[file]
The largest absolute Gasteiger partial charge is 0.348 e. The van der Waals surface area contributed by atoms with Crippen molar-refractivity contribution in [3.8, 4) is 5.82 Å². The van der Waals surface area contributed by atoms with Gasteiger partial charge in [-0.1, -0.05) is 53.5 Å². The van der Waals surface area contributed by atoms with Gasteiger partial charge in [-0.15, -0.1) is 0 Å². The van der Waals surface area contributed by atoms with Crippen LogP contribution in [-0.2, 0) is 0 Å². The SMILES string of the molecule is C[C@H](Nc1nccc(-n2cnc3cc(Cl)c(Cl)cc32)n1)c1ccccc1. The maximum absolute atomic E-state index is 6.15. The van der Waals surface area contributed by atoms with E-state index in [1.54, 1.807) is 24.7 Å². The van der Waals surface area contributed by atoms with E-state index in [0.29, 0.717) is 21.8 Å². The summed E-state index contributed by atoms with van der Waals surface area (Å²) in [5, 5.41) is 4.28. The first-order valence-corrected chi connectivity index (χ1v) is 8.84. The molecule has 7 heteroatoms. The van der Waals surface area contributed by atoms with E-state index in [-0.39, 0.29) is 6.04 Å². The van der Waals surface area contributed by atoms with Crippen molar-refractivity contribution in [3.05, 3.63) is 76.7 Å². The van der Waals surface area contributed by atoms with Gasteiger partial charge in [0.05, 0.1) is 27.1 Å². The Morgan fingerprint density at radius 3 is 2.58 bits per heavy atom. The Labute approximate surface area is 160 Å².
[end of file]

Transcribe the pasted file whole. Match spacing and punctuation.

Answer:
The largest absolute Gasteiger partial charge is 0.348 e. The van der Waals surface area contributed by atoms with Crippen molar-refractivity contribution in [3.8, 4) is 5.82 Å². The van der Waals surface area contributed by atoms with Gasteiger partial charge in [-0.1, -0.05) is 53.5 Å². The van der Waals surface area contributed by atoms with Gasteiger partial charge in [-0.15, -0.1) is 0 Å². The van der Waals surface area contributed by atoms with Crippen LogP contribution in [-0.2, 0) is 0 Å². The SMILES string of the molecule is C[C@H](Nc1nccc(-n2cnc3cc(Cl)c(Cl)cc32)n1)c1ccccc1. The maximum absolute atomic E-state index is 6.15. The van der Waals surface area contributed by atoms with E-state index in [1.54, 1.807) is 24.7 Å². The van der Waals surface area contributed by atoms with E-state index in [0.29, 0.717) is 21.8 Å². The summed E-state index contributed by atoms with van der Waals surface area (Å²) in [5, 5.41) is 4.28. The first-order valence-corrected chi connectivity index (χ1v) is 8.84. The molecule has 7 heteroatoms. The van der Waals surface area contributed by atoms with E-state index in [-0.39, 0.29) is 6.04 Å². The van der Waals surface area contributed by atoms with Crippen molar-refractivity contribution in [3.05, 3.63) is 76.7 Å². The van der Waals surface area contributed by atoms with Gasteiger partial charge in [0.05, 0.1) is 27.1 Å². The Morgan fingerprint density at radius 3 is 2.58 bits per heavy atom. The Labute approximate surface area is 160 Å².